California Vehicle Code 24002 VC prohibits drivers in California from operating an unsafe or unlawfully equipped vehicle.
There are five important points to know about this section.
- The final determination as to whether a vehicle is "unsafe" or "unlawfully equipped" will depend on the specific facts of a case.
- A driver that operates an unsafe or unlawfully equipped vehicle must pay a fine of $238.00.
- A driver that violates this section will also receive one point on his California State driving record. A driver risks getting a negligent operator license suspension if he gets a certain number of points in a specified amount of time (e.g., 4 points in 12 months, 6 points in 24 months or 8 points in 36 months).
- Drivers do not have to automatically plead guilty to tickets for operating an unsafe or unlawfully equipped vehicle. They can raise certain legal defenses on their behalf. It's in the driver's best interests, though, to consult with an attorney before doing so.
- Drivers in California must not ignore tickets for violating Vehicle Code 24002. A driver that ignores a traffic ticket in California may get charged with failure to appear, per California Vehicle Code 40508. Failure to appear, under California law, may be charged as a misdemeanor.
Our California personal injury attorneys will highlight the following in this article:
- 1. Vehicle Code 24002 VC – unsafe and unlawfully equipped vehicles in California
- 2. The penalties for operating an unsafe or unlawfully equipped vehicle
- 3. Legal defenses for violators of VC 24002
- 3.1 Common defenses for operating an unsafe or unlawfully equipped vehicle
- 3.2 Get the help of an attorney
- 4. Violation of Vehicle Code 24002 VC and traffic school
- 5. Driving an unsafe or unlawfully equipped vehicle and criminal charges
- 6. Ignoring a ticket for violating Vehicle Code 24002 VC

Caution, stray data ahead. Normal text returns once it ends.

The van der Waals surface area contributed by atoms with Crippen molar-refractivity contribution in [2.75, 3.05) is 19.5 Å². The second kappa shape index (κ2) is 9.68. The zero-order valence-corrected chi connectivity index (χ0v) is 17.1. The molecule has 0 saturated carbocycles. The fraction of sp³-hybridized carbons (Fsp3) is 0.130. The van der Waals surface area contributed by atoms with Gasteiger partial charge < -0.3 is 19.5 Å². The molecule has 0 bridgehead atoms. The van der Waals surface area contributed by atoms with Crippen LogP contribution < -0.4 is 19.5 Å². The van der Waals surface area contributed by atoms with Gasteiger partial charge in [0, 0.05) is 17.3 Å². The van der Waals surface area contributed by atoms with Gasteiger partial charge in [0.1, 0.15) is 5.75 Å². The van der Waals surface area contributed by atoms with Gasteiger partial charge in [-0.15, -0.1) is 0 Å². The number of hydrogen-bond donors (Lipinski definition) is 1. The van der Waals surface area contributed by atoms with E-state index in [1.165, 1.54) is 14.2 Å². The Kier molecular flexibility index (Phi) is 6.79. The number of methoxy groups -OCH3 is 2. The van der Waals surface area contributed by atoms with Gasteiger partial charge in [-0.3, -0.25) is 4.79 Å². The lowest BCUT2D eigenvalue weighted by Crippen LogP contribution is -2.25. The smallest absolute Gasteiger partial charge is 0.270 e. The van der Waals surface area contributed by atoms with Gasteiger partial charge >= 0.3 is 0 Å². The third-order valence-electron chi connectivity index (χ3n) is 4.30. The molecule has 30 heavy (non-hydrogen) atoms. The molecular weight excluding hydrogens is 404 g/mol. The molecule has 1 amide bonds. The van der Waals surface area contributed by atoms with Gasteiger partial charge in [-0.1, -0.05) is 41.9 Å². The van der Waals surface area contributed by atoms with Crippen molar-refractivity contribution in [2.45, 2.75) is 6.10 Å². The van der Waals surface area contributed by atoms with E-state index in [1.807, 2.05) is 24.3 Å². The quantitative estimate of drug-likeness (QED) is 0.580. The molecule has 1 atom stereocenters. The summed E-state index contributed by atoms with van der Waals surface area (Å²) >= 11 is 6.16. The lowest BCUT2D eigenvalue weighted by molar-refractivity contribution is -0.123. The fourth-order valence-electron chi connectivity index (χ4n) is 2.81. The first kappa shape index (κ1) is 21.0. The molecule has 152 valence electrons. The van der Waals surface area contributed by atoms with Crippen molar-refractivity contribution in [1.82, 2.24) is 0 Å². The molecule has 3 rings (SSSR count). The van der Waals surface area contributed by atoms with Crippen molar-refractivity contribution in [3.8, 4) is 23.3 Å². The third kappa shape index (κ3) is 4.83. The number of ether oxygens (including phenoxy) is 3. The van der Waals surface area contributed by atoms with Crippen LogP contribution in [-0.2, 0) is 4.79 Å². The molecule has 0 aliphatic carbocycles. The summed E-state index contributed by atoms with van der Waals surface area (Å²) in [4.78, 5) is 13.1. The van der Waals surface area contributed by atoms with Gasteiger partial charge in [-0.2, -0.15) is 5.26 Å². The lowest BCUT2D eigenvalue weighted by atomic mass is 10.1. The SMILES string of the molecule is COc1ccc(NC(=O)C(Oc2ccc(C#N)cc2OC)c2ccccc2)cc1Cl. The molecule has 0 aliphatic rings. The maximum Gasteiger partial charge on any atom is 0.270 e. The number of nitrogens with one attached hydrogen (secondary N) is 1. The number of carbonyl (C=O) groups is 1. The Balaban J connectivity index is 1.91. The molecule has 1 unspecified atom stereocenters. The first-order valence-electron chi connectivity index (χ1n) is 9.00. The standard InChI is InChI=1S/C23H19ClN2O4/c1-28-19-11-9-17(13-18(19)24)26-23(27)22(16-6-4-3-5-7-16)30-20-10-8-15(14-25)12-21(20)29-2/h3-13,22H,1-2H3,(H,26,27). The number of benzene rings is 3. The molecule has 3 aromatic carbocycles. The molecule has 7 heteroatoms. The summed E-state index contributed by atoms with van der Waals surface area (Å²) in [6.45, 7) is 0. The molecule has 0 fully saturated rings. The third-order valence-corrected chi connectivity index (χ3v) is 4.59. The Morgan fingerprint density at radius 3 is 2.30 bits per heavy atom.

- 7. Effect of a VC 24002 violation on a personal injury lawsuit
- 8. Laws related to VC 24002
California Vehicle Code 24002 prohibits drivers from operating unsafe and unlawfully equipped vehicles.
Vehicle Code Sections 24002 (a) and (b) state:
(a) It is unlawful to operate any vehicle or combination of vehicles which is in an unsafe condition, or which is not safely loaded, and which presents an immediate safety hazard.
(b) It is unlawful to operate any vehicle or combination of vehicles which is not equipped as provided in this code.1
Courts determine whether a vehicle is unsafe and unlawfully equipped by examining the specific facts of a case.2
In the past, California courts have considered some of the following factors in deciding whether a vehicle was safe and well equipped:
- The condition of a vehicle's brakes3;
- The vehicle's tires4;
- The instruments in the car and whether they're well maintained5;
- The age of the vehicle6;
- Whether a driver had notice of an unsafe condition7; and,
- The driver's handling of the car.8
VC 24002 also imposes two requirements on drivers of commercial motor vehicles. These are:
- They must have the experience and training to know if any cargo being transported is properly located, distributed, and secured; and,
- They must be familiar with the methods and procedures to secure cargo in or on the commercial vehicle.9
California law defines "commercial vehicle" as:
a motor vehicle of a type required to be registered under this code used or maintained for the transportation of persons for hire, compensation, or profit or designed, used, or maintained primarily for the transportation of property.10
There are two penalties if a driver violates Vehicle Code 24002. These are:
- A fine; and,
- Points on the driver's DMV driving record.
A driver that violates VC 24002 will receive a ticket for the violation and he must pay a corresponding fine.
The fine for violating Vehicle Code 24002 is approximately $238.00.11
Drivers that operate an unsafe or unlawfully equipped vehicle will receive one point on their DMV driving record.12 Points assessed are ultimately reported to a driver's insurance carrier. The result is typically an increase in the driver's insurance rates for several years.
A problem occurs with the accumulation of points. If a driver in California accumulates a certain number of points within a 1-,2- or 3-year period, the DMV can declare that person a negligent driver. The result of this action is that a person's driving privileges can either be suspended or revoked.